Sunday, January 06, 2008

Esther - the first engagement

This afternoon we had tea with Esther, poet, painter and sculpter. 84. Is in love with being in love but her closest love has passed away.

The Lamp, Held High

Early every morning, an old woman puts
Her leftovers in a garbage can,
Because she has seen delving there
A hungry homeless man.
In that street can, at breakfast time,
He finds tasty, home-cooked food,
As when the neighbor holds the lamp
To lighten up his load.


Because her old one broke, an old woman
Bought a graceful new television.
The stand she had wasn't wide enough,
And, after investigation,
The stand she chose weighed fifty six pounds.
How did she bring it home?
As when a young man held the lamp
To lighten up her load.


Graggle, Gloggle. Midnight song.
Full sixty minutes. I long to sleep.
Is my young and elegant neighbor
So very dirty? I could weep.
We talked. "Is eleven o'clock at night
And bathing for ten minutes good?"
As when the neighbor holds the lamp
To lighten up my load.

Esther Lazarson
December 17, 2007

Inspired by Emily Dickinson from poem 419:

We grow Accustomed to the dark--
When light is put away--
As when the neighbor holds the lamp
To witness her goodbye--

Shortly before 17-Dec, Meghann and I were riding the free bus back from Ikea. The bus was packed above with consumers who had perused the Swedish selection and selected their wares, packed below with the wares. Packed. The ride is from Jersey to the center of Manhattan and people were standing in the aisle.

We had one bag of wood panels stored below. Esther, whom we did not know and did not notice, had a TV stand stored in the neighboring luggage compartment. "Excuse me young man, can you help me with my box?"

It took a second to realize she was talking to me because, when I'm in a crowd, I feel like I don't exist in any substantial way. I'm one drop of water in a stream, an indistinguishable part. Anyways, the luggage compartments and about two feet tall and seven feet deep. I did a monkey crawl to the back of the hole and pulled out her box. It felt good to assume a position other than the big three (standing, sitting, laying). We exchanged phone numbers and that's how we met Esther.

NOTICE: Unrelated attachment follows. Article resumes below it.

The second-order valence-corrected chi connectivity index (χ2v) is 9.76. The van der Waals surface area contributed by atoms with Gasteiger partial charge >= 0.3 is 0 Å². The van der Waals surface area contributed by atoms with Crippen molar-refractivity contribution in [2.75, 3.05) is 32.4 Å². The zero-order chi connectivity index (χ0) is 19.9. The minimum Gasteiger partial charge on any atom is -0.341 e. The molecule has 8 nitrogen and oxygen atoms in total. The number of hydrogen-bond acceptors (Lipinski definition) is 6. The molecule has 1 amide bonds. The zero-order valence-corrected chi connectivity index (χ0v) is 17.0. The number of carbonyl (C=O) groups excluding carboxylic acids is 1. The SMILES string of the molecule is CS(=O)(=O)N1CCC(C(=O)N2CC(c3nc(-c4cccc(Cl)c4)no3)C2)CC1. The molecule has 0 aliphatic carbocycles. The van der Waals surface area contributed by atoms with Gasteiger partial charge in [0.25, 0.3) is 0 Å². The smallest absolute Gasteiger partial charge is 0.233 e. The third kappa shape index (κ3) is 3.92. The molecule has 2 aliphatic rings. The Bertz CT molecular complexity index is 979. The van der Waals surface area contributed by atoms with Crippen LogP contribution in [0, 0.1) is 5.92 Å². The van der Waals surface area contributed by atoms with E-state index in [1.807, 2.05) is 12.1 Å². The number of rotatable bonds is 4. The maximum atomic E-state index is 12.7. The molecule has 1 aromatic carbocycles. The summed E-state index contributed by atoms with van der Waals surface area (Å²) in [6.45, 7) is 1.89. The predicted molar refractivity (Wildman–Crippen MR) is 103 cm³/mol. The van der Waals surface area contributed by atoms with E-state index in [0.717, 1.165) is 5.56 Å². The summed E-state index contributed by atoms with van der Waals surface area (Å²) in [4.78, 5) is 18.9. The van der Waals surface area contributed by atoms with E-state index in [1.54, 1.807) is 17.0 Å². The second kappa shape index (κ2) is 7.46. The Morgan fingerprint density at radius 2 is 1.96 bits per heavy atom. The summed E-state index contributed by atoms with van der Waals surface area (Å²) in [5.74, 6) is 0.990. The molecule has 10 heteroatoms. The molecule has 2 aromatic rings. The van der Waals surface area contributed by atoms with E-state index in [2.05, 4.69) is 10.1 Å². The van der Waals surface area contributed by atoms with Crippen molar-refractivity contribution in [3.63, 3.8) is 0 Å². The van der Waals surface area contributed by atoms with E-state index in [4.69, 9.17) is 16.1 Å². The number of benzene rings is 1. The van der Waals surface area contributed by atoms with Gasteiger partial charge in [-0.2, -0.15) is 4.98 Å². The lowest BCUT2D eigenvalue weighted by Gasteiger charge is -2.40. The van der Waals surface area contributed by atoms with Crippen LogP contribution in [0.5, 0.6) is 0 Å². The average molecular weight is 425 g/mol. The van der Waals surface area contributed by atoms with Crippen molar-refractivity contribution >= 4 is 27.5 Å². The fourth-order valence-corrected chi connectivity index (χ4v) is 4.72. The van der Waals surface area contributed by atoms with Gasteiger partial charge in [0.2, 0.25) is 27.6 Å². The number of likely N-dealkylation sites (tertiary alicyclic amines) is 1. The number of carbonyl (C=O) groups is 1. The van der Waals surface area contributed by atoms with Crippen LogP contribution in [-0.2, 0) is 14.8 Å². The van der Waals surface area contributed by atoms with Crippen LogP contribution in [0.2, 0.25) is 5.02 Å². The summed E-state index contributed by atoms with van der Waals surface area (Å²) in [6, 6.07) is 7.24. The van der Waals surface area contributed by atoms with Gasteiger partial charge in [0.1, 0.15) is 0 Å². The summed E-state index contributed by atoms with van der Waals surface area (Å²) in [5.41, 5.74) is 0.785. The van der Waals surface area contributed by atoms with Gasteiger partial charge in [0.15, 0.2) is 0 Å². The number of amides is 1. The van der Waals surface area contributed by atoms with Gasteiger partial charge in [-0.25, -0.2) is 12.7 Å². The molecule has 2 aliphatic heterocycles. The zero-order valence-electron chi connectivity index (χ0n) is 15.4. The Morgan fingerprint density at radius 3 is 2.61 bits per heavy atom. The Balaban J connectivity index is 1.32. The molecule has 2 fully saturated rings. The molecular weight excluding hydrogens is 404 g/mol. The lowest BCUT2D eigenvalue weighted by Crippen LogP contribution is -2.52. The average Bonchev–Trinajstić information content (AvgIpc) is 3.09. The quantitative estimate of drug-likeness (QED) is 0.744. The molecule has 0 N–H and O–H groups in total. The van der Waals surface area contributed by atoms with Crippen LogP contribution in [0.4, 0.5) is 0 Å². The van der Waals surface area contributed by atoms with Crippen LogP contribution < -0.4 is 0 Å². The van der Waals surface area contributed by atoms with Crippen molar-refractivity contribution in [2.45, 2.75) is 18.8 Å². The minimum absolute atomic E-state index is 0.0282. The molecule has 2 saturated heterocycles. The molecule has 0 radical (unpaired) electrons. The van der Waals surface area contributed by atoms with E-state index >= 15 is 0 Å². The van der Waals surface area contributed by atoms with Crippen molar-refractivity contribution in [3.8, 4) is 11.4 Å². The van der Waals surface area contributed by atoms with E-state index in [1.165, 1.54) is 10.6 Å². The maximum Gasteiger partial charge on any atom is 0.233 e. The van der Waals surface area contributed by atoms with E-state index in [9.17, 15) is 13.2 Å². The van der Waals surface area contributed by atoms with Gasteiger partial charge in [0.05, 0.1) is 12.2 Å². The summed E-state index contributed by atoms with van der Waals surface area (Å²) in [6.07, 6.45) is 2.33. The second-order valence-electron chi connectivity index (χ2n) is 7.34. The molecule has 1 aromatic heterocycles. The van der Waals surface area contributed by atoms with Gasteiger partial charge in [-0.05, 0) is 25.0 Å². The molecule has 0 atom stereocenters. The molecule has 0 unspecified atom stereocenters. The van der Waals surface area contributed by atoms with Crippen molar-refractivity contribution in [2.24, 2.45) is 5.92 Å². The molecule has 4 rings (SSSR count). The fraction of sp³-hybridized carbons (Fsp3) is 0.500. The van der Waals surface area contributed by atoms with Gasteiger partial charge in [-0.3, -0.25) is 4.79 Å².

She called a couple weeks later and said that she had written a poem. She read it over the phone. It takes time for me to process a conversation which is part of the reason I do well with the written word and the simple childlike games but so poorly sometimes with more serious conversation. Anyways, I didn't understand all of the poem but she sent us a paper copy.

I was blown away. Most public acts of politeness live short lives and bear no young but my box retrieval bore a spoken poem. Esther immediately became an inspiration for me. She recognizes good deeds with heart. And she takes the time to convert her heart into craft. I learned tonight that she paints and sculpts as well.

It's because of her that I've been posting here. I've always wanted to express myself but never had the discipline to learn how. I painted one painting and found great worth in it, despite its modesty. I sculpted one sculpture and that was good too. And I've written some but never written enough to like what I write.

So I post here with the hope that, one day, words and plots and characters will flow naturally. One day, there will be no barrier between my thoughts and my words.

I pledged to Esther that I would bring her a poem at our next meeting. I'm not a poet. I can't rhyme or meter myself and I'm too short-sighted to consider an unmetered poem that doesn't rhyme anything more than prose with a healthy mix of pretension. But I would love to match the earnestness of Esther's poems with and earnest poem of my own.

I'll probably post a draft of two.

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